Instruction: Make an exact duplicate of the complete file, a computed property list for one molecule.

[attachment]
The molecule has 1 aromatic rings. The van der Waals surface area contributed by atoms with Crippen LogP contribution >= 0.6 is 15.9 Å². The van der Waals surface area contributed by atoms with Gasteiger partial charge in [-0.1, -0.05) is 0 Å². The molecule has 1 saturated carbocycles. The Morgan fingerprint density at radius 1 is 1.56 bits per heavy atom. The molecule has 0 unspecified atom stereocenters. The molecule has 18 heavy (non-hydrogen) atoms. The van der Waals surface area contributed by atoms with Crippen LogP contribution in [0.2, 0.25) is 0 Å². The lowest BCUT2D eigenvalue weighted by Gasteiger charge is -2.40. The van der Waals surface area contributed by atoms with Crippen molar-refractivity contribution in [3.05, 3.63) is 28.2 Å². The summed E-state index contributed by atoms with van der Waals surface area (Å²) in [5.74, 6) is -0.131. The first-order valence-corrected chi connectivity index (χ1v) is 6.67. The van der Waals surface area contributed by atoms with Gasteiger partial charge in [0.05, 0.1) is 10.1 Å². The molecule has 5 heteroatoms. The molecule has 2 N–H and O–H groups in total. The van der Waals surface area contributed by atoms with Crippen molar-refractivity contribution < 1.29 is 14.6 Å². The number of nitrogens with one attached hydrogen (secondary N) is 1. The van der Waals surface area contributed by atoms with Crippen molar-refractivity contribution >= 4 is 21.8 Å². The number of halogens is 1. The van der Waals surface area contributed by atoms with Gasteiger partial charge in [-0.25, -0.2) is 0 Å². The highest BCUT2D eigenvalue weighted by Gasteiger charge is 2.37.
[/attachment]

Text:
The molecule has 1 aromatic rings. The van der Waals surface area contributed by atoms with Crippen LogP contribution >= 0.6 is 15.9 Å². The van der Waals surface area contributed by atoms with Gasteiger partial charge in [-0.1, -0.05) is 0 Å². The molecule has 1 saturated carbocycles. The Morgan fingerprint density at radius 1 is 1.56 bits per heavy atom. The molecule has 0 unspecified atom stereocenters. The molecule has 18 heavy (non-hydrogen) atoms. The van der Waals surface area contributed by atoms with Crippen LogP contribution in [0.2, 0.25) is 0 Å². The lowest BCUT2D eigenvalue weighted by Gasteiger charge is -2.40. The van der Waals surface area contributed by atoms with Crippen molar-refractivity contribution in [3.05, 3.63) is 28.2 Å². The summed E-state index contributed by atoms with van der Waals surface area (Å²) in [5.74, 6) is -0.131. The first-order valence-corrected chi connectivity index (χ1v) is 6.67. The van der Waals surface area contributed by atoms with Gasteiger partial charge in [0.05, 0.1) is 10.1 Å². The molecule has 5 heteroatoms. The molecule has 2 N–H and O–H groups in total. The van der Waals surface area contributed by atoms with Crippen molar-refractivity contribution < 1.29 is 14.6 Å². The number of nitrogens with one attached hydrogen (secondary N) is 1. The van der Waals surface area contributed by atoms with Crippen molar-refractivity contribution >= 4 is 21.8 Å². The number of halogens is 1. The van der Waals surface area contributed by atoms with Gasteiger partial charge in [-0.25, -0.2) is 0 Å². The highest BCUT2D eigenvalue weighted by Gasteiger charge is 2.37.